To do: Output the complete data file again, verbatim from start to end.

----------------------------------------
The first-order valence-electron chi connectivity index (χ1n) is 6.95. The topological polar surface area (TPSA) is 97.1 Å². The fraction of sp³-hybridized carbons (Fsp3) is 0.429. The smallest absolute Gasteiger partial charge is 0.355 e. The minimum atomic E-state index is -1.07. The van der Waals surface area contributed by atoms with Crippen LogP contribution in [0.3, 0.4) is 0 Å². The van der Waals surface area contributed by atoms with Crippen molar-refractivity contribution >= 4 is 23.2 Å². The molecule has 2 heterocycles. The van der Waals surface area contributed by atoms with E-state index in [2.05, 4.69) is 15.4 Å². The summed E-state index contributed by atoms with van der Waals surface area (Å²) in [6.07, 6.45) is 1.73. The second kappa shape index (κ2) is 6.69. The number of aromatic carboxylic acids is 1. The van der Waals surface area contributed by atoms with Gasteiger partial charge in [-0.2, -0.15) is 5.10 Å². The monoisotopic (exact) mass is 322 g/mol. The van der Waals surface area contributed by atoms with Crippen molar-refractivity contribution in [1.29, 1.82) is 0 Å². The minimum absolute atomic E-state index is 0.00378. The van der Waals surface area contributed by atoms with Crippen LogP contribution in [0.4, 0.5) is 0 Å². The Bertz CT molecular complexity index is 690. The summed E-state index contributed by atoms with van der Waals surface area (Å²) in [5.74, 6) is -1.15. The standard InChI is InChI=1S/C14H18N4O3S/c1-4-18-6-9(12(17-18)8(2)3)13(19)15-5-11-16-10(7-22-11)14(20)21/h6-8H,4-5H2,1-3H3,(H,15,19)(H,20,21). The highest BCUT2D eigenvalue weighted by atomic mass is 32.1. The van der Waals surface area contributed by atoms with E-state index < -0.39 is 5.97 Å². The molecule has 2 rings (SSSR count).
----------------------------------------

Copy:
The first-order valence-electron chi connectivity index (χ1n) is 6.95. The topological polar surface area (TPSA) is 97.1 Å². The fraction of sp³-hybridized carbons (Fsp3) is 0.429. The smallest absolute Gasteiger partial charge is 0.355 e. The minimum atomic E-state index is -1.07. The van der Waals surface area contributed by atoms with Crippen LogP contribution in [0.3, 0.4) is 0 Å². The van der Waals surface area contributed by atoms with Crippen molar-refractivity contribution >= 4 is 23.2 Å². The molecule has 2 heterocycles. The van der Waals surface area contributed by atoms with E-state index in [2.05, 4.69) is 15.4 Å². The summed E-state index contributed by atoms with van der Waals surface area (Å²) in [6.07, 6.45) is 1.73. The second kappa shape index (κ2) is 6.69. The number of aromatic carboxylic acids is 1. The van der Waals surface area contributed by atoms with Gasteiger partial charge in [-0.2, -0.15) is 5.10 Å². The monoisotopic (exact) mass is 322 g/mol. The van der Waals surface area contributed by atoms with Crippen molar-refractivity contribution in [1.29, 1.82) is 0 Å². The minimum absolute atomic E-state index is 0.00378. The van der Waals surface area contributed by atoms with Crippen LogP contribution in [0.4, 0.5) is 0 Å². The Bertz CT molecular complexity index is 690. The summed E-state index contributed by atoms with van der Waals surface area (Å²) in [5.74, 6) is -1.15. The standard InChI is InChI=1S/C14H18N4O3S/c1-4-18-6-9(12(17-18)8(2)3)13(19)15-5-11-16-10(7-22-11)14(20)21/h6-8H,4-5H2,1-3H3,(H,15,19)(H,20,21). The highest BCUT2D eigenvalue weighted by atomic mass is 32.1. The van der Waals surface area contributed by atoms with E-state index < -0.39 is 5.97 Å². The molecule has 2 rings (SSSR count).